Media sites hostile to U.S. President Donald Trump had a field day after the Dow Jones plunged a few weeks ago. On February 9, the Dow fell more than 1,000 points – more than 4% – for the second time in four days. The Monday drop had been the biggest ever by points. Hundreds of journalists and editors screamed that Trump should be explaining things, but not a peep or tweet emerged on the matter from the White House.
The journalists’ guiding logic is simple. In the last year, Trump never stopped boasting that the U.S. stock gains were the fruit of his economic policy. So if he’s responsible for the gains, they reasoned, he has to take responsibility for the drops that prove the markets’ lack of faith in his policy.
To discuss the performance of equities in the context of Trump’s success or failure is to make three hidden assumptions:
1. The president wields great influence on the economy and on growth, in the short term.
2. There is a clear link between the economy and growth, and developments in the stock market.
3. When the stock market rises, the state of the general public improves, and vice versa.
As we shall see, all three assumptions are wrong. There are connections between the presidency, the economy and the stock market – but they are tenuous, and some run counter to the intuition of the public and pundits alike. These assumptions, which are etched in stone in the United States and, to a lesser degree, in Israel too, reflect some of the most egregious failures of the democratic market economy.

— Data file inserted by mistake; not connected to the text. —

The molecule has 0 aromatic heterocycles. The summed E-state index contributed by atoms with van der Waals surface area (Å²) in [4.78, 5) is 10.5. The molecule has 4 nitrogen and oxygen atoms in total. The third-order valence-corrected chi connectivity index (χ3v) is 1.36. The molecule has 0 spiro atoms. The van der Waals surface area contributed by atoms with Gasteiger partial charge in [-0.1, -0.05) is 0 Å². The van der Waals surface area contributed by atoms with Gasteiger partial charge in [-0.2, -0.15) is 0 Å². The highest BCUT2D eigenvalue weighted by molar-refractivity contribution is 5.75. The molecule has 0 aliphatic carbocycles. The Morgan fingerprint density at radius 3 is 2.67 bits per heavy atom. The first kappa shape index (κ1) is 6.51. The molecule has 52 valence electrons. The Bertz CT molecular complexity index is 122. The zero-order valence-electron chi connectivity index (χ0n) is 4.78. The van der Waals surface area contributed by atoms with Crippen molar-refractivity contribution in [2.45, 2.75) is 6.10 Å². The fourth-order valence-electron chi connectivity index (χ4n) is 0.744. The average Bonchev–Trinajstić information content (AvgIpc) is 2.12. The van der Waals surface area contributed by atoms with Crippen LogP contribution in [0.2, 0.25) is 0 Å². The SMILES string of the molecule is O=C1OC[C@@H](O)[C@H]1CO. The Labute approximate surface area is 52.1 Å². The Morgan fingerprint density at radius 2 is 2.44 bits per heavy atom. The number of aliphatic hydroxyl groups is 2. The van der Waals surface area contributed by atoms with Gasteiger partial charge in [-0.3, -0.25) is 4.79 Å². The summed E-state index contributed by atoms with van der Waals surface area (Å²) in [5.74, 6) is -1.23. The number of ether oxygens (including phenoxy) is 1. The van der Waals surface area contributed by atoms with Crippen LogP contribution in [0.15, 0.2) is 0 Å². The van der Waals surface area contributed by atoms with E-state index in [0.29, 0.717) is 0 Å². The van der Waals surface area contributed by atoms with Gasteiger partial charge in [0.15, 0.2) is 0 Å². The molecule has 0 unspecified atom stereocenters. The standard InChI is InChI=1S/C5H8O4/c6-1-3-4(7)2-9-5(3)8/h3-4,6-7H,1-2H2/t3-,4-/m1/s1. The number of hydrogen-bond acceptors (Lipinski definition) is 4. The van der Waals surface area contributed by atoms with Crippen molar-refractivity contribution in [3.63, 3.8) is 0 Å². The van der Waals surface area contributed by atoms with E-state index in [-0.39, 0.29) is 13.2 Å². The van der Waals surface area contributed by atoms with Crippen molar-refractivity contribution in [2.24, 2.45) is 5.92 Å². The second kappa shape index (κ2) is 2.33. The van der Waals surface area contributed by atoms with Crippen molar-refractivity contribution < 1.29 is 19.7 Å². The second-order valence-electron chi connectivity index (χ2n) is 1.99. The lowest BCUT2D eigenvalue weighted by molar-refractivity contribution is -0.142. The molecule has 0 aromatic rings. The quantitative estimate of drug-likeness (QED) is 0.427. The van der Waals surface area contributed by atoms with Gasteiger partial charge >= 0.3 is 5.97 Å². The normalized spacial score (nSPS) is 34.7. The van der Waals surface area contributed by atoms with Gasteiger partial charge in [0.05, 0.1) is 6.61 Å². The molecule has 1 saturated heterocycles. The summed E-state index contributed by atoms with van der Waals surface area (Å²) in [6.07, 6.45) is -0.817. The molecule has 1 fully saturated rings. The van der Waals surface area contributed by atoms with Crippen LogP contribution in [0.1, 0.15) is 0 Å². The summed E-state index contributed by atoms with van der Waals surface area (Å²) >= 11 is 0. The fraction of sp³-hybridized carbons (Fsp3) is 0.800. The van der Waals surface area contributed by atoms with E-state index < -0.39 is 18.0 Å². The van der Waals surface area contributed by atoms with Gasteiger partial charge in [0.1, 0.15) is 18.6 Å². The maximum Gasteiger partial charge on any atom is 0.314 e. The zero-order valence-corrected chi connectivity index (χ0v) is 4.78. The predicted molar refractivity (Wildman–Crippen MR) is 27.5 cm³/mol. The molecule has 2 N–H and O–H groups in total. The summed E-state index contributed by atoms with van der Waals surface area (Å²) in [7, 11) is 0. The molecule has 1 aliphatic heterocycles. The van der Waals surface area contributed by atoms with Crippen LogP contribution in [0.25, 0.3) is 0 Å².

Let’s start with some simple numbers. U.S. stocks gained more than 235% during Barack Obama’s eight years as president. Does that say anything about Obama? It does not. The main reason for the astonishing feat was technical. Obama came to the White House at the height of a financial crisis. Uncertainty reigned and stocks were at rock-bottom. The tools Obama wielded to contend with the crisis were not substantively different from what George W. Bush used in the last weeks of his term.
Whether Trump’s policy moves in his first year were positive or negative, there is little connection between them and the performance of the economy. Countless other parameters affect growth and its quality – global, local, historical, cultural, structural and short-term.
Share prices are affected by corporate profits, the price of capital (interest) and future profit expectations, which are not much affected by what the president does in the short term. Acceleration in growth may drive a rise in inflation expectations and interest rates, and drag down financial asset prices.